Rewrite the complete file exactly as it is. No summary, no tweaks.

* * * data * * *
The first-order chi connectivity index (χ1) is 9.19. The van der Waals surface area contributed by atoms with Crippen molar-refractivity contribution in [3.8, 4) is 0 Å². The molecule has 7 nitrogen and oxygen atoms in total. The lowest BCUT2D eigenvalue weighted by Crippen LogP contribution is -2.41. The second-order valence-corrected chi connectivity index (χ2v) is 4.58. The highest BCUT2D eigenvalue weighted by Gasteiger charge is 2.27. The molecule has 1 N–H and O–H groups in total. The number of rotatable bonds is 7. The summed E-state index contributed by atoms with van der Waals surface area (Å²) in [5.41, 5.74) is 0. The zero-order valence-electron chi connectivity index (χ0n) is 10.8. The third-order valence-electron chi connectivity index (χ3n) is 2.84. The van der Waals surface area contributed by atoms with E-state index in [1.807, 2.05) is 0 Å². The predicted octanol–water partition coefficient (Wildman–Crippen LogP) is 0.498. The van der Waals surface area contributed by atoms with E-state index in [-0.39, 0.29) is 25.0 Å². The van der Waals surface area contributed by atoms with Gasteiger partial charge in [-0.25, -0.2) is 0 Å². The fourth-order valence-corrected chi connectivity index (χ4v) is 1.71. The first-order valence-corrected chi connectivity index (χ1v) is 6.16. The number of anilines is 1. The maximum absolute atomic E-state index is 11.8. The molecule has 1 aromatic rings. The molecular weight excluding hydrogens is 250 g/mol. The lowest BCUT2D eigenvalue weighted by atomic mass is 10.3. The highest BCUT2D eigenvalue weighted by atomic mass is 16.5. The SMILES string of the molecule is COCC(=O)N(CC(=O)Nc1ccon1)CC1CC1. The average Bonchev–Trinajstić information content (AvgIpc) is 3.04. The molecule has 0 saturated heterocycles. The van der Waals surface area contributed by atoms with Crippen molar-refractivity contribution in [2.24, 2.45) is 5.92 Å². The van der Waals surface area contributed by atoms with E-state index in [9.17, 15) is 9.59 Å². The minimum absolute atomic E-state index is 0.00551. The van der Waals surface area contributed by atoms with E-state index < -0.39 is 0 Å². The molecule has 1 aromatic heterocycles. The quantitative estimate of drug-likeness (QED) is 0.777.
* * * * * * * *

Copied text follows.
The first-order chi connectivity index (χ1) is 9.19. The van der Waals surface area contributed by atoms with Crippen molar-refractivity contribution in [3.8, 4) is 0 Å². The molecule has 7 nitrogen and oxygen atoms in total. The lowest BCUT2D eigenvalue weighted by Crippen LogP contribution is -2.41. The second-order valence-corrected chi connectivity index (χ2v) is 4.58. The highest BCUT2D eigenvalue weighted by Gasteiger charge is 2.27. The molecule has 1 N–H and O–H groups in total. The number of rotatable bonds is 7. The summed E-state index contributed by atoms with van der Waals surface area (Å²) in [5.41, 5.74) is 0. The zero-order valence-electron chi connectivity index (χ0n) is 10.8. The third-order valence-electron chi connectivity index (χ3n) is 2.84. The van der Waals surface area contributed by atoms with E-state index in [1.807, 2.05) is 0 Å². The predicted octanol–water partition coefficient (Wildman–Crippen LogP) is 0.498. The van der Waals surface area contributed by atoms with E-state index in [-0.39, 0.29) is 25.0 Å². The van der Waals surface area contributed by atoms with Gasteiger partial charge in [-0.25, -0.2) is 0 Å². The fourth-order valence-corrected chi connectivity index (χ4v) is 1.71. The first-order valence-corrected chi connectivity index (χ1v) is 6.16. The number of anilines is 1. The maximum absolute atomic E-state index is 11.8. The molecule has 1 aromatic rings. The molecular weight excluding hydrogens is 250 g/mol. The lowest BCUT2D eigenvalue weighted by atomic mass is 10.3. The highest BCUT2D eigenvalue weighted by atomic mass is 16.5. The SMILES string of the molecule is COCC(=O)N(CC(=O)Nc1ccon1)CC1CC1. The average Bonchev–Trinajstić information content (AvgIpc) is 3.04. The molecule has 0 saturated heterocycles. The van der Waals surface area contributed by atoms with Crippen molar-refractivity contribution in [2.24, 2.45) is 5.92 Å². The van der Waals surface area contributed by atoms with E-state index in [9.17, 15) is 9.59 Å². The minimum absolute atomic E-state index is 0.00551. The van der Waals surface area contributed by atoms with E-state index < -0.39 is 0 Å². The molecule has 1 aromatic heterocycles. The quantitative estimate of drug-likeness (QED) is 0.777.